3 things new superintendents should know about establishing a budget
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3 things new superintendents should know about establishing a budget

Doing a budget for a first time? Or need a few financial refreshers? A veteran superintendent provides strategies that will make your fall smoother.

September 5, 2019

Here are three things new superintendents – and those looking for a financial refresher – should know about building a functioning budget for 2020 and beyond: 
1. Become a property financial expert
The new superintendent must commit to becoming an expert with the programs, processes, people and the history of how previous budgets were crafted and ultimately performed. 
This usually requires two critical actions: First, confirm access and acquire all available budget forecasts (projections) and actuals (final spend) and review them for cause and effect. How much was spent on each line item? Are the line items correct? How often are budgets reviewed and critiqued? Who can speak to the events that may need explanation? This initial step will allow the new superintendent a critical glimpse at how money and priorities connect and are evaluated. 
The superintendent must then understand the approval and accountability flow. Who will oversee your financial performance? The general manager or director of finance? Get to know the preferences and language of your financial supervisors and teach them critical aspects of your operation (learn first, teach second). Never assume that your accounting department has a working knowledge of golf course maintenance or agronomy. Be proactive to learn the accounting lingo and reports that will be the critical measure of your financial success in the upcoming year. It is much easier to communicate up and down the Profit and Loss statement when everyone is speaking the same language that is connected to shared goals.
2. Justify every budget request on multiple levels
We all want more resources to improve our operations, but how do you approach getting a budget increase? Using the financial skills you have mastered about the people and processes at your property, you must evolve to the next phase of budgeting, the justification phase. In short, how to get what you want/need. 
Identify who must approve your request and what they will likely be influenced by. Is there a return on the investment? If so, getting a budget increase may be easy: just give them the ROI data. However, you may need to show the negative impact if funds are not allocated (say, investing in a new pump system vs. having a catastrophic pump system failure in mid-summer).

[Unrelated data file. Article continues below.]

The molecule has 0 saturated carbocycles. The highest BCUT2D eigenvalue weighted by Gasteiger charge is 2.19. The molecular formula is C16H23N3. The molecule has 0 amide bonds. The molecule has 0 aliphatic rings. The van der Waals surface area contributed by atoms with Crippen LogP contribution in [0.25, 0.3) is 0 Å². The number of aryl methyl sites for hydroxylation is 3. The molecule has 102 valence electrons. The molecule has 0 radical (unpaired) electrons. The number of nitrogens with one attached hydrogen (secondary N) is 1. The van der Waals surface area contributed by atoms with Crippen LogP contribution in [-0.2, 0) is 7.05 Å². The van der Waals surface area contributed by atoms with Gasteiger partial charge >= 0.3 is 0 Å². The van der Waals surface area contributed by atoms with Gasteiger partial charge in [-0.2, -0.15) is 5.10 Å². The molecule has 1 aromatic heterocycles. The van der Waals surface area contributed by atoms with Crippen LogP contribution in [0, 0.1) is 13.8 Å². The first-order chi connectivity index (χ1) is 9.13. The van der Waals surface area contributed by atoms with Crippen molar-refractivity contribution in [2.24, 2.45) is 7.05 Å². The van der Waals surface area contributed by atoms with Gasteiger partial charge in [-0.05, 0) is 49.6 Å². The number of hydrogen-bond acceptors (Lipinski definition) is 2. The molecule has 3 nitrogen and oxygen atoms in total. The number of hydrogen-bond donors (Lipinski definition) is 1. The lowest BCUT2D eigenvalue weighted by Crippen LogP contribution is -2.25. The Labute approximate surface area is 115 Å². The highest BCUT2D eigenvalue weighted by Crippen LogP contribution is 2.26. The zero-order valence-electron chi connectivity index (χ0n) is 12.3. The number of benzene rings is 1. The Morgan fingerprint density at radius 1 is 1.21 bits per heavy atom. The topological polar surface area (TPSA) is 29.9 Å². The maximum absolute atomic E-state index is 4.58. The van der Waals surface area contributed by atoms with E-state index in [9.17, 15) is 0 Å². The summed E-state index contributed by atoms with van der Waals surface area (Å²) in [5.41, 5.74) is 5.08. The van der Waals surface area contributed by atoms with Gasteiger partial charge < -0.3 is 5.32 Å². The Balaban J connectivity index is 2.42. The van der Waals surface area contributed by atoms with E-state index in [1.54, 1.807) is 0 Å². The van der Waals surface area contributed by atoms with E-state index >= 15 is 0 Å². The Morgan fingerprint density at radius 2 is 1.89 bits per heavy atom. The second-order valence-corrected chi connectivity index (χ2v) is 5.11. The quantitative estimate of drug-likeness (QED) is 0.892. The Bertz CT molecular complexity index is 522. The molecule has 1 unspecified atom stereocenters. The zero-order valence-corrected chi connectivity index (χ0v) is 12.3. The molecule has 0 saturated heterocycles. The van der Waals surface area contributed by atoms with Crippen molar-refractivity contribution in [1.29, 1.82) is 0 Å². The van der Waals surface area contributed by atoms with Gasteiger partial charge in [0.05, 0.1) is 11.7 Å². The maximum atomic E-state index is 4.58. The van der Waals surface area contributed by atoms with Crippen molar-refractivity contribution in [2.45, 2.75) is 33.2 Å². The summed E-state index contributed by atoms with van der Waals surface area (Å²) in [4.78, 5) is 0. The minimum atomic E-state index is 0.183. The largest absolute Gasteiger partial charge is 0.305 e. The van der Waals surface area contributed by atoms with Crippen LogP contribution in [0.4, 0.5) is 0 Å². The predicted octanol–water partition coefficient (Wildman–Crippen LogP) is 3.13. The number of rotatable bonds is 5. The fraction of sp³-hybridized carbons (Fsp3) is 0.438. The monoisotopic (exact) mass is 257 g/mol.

This is often connected to owners or green committees. The key is to have agreement that the expenses are necessary to achieve the shared goals of the property at each level. Be willing to negotiate but stand by your numbers as they will ultimately reflect your ability to deliver on promises made. And never forget that when you accept an operating budget, you have committed to that financial benchmark for the duration of that financial period or season. 
The razor’s edge of a successful superintendent career is often to balance the delivery of a quality golf product within the given budget.
3. Remember your role – you don’t own the golf course
Attitude is everything. We do not always get the budget increase, the new mower or another staff member as requested. Sometimes even weather or other events occur and eventually consume resources that we originally budgeted to use elsewhere in the operation. It happens, and when it does, you must control your emotions and commit to the core goal, which is to provide the best golf course possible within the budget given – even in difficult times. 
Be professional, be consistent, but most of all be a solution rather than a problem. The energy with which you handle something that negatively impacts the budget often determines the longevity of your tenure at a given facility. Communicate the facts in a timely manner, make your recommendations and if the powers that be say no or choose another direction, support the new budget direction 100 percent. 
The truth is that you may not own the course, but you should always demonstrate a deep commitment to the course as the property steward. You are an integral part of the operation. By demonstrating a high level of financial skill, trust and professionalism, a new superintendent will remain gainfully employed while making wise budget decisions for a long time. Budgeting and financial analysis are simply tools that build relationships within any business. It’s how you use them that counts.     
Anthony L. Williams CGCS, CGM, is the director of golf course maintenance and landscaping at the Four Seasons Resort Club Dallas at Las Colinas in Irving, Texas.